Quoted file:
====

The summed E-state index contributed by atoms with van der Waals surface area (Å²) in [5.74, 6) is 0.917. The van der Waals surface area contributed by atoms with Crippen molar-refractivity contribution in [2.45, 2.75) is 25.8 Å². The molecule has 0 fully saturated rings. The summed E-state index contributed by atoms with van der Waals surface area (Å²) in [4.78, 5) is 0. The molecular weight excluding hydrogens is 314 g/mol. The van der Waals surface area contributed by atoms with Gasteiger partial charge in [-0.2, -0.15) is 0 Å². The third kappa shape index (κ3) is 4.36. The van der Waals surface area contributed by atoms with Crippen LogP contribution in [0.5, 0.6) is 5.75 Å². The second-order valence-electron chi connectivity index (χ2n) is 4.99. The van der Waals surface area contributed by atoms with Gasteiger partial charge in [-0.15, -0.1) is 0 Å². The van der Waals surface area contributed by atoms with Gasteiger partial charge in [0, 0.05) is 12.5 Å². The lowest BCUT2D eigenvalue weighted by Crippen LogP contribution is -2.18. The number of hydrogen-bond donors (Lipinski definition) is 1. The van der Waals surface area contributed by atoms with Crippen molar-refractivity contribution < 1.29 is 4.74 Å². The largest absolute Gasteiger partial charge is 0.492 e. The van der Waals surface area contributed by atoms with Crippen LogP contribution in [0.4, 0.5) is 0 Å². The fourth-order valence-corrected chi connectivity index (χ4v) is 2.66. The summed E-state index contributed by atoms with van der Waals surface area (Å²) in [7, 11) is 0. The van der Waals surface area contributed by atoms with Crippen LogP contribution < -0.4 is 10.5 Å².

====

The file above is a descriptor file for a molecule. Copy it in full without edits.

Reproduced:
The summed E-state index contributed by atoms with van der Waals surface area (Å²) in [5.74, 6) is 0.917. The van der Waals surface area contributed by atoms with Crippen molar-refractivity contribution in [2.45, 2.75) is 25.8 Å². The molecule has 0 fully saturated rings. The summed E-state index contributed by atoms with van der Waals surface area (Å²) in [4.78, 5) is 0. The molecular weight excluding hydrogens is 314 g/mol. The van der Waals surface area contributed by atoms with Gasteiger partial charge in [-0.2, -0.15) is 0 Å². The third kappa shape index (κ3) is 4.36. The van der Waals surface area contributed by atoms with Crippen LogP contribution in [0.5, 0.6) is 5.75 Å². The second-order valence-electron chi connectivity index (χ2n) is 4.99. The van der Waals surface area contributed by atoms with Gasteiger partial charge in [-0.15, -0.1) is 0 Å². The van der Waals surface area contributed by atoms with Gasteiger partial charge in [0, 0.05) is 12.5 Å². The lowest BCUT2D eigenvalue weighted by Crippen LogP contribution is -2.18. The number of hydrogen-bond donors (Lipinski definition) is 1. The van der Waals surface area contributed by atoms with Crippen molar-refractivity contribution < 1.29 is 4.74 Å². The largest absolute Gasteiger partial charge is 0.492 e. The van der Waals surface area contributed by atoms with Crippen LogP contribution in [0.4, 0.5) is 0 Å². The fourth-order valence-corrected chi connectivity index (χ4v) is 2.66. The summed E-state index contributed by atoms with van der Waals surface area (Å²) in [7, 11) is 0. The van der Waals surface area contributed by atoms with Crippen LogP contribution < -0.4 is 10.5 Å².